//scale

sigma_y = sigma_y_a .* sqrt(sigma_y_b); //sigma_y~half-Cauchy(0,1)

// state equation
mu_stock[1] =  flow[1];
stock[1] = mu_stock[1];
for(t in 2:T) {
mu_stock[t] =  lambda * stock[t-1] + (1 - lambda) * flow[t];
stock[t] = mu_stock[t];
}

}

model {
//priors

//non-centered param.

//coefficients
intercept_raw ~ normal(0, 1);
beta_raw ~ normal(0, 1);

//scale
sigma_y_a ~ normal(0, 1);
sigma_y_b ~ inv_gamma(0.5, 0.5);

//likelihood
for (t in 1:T)
outcome[t] ~ normal(intercept + beta * stock[t], sigma_y) ;
}
generated quantities {
vector[T] outcome_rep ;
for (t in 1:T)
outcome_rep[t] = normal_rng(intercept + beta * stock[t], sigma_y) ;
}"

model <- stan(model_code=code,
data = list(T = nrow(data),
flow = data$flow, outcome = data$outcome),
chains = 4,
cores = 4,
iter = 2000,
warmup = 1000,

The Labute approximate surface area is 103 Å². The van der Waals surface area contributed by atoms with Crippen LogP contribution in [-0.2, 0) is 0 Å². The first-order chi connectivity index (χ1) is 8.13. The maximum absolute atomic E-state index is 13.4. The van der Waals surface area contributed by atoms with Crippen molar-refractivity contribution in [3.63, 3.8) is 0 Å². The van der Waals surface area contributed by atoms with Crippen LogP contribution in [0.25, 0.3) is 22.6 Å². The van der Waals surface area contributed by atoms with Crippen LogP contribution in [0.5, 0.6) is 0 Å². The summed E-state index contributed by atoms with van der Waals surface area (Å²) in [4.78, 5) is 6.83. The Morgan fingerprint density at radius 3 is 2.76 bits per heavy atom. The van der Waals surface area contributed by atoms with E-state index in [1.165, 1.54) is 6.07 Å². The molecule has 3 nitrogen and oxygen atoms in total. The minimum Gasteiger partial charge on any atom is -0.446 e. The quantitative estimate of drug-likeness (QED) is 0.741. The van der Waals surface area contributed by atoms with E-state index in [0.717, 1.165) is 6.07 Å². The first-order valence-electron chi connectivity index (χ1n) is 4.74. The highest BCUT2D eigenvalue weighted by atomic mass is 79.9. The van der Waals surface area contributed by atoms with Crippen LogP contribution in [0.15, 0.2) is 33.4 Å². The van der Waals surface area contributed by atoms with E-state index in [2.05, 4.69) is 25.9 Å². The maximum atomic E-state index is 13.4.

seed = 2409,
stepsize=0.1,
max_treedepth=15))

print(model, c("intercept", "beta", "lambda", "sigma_y"))

Inference for Stan model: 18ea097e50e38146f33ce4fbd34e2ac0.
4 chains, each with iter=2000; warmup=1000; thin=1;
post-warmup draws per chain=1000, total post-warmup draws=4000.

mean se_mean   sd 2.5%  25%  50%  75% 97.5% n_eff Rhat
intercept 0.99       0 0.04 0.90 0.96 0.99 1.02  1.08  2186    1
beta      1.10       0 0.16 0.81 1.00 1.10 1.21  1.42  1821    1
lambda    0.69       0 0.05 0.57 0.65 0.69 0.72  0.78  1902    1
sigma_y   1.00       0 0.03 0.94 0.97 1.00 1.02  1.06  3757    1

Samples were drawn using NUTS(diag_e) at Fri Feb 07 13:22:57 2020.
For each parameter, n_eff is a crude measure of effective sample size,
and Rhat is the potential scale reduction factor on split chains (at
convergence, Rhat=1).

1 Like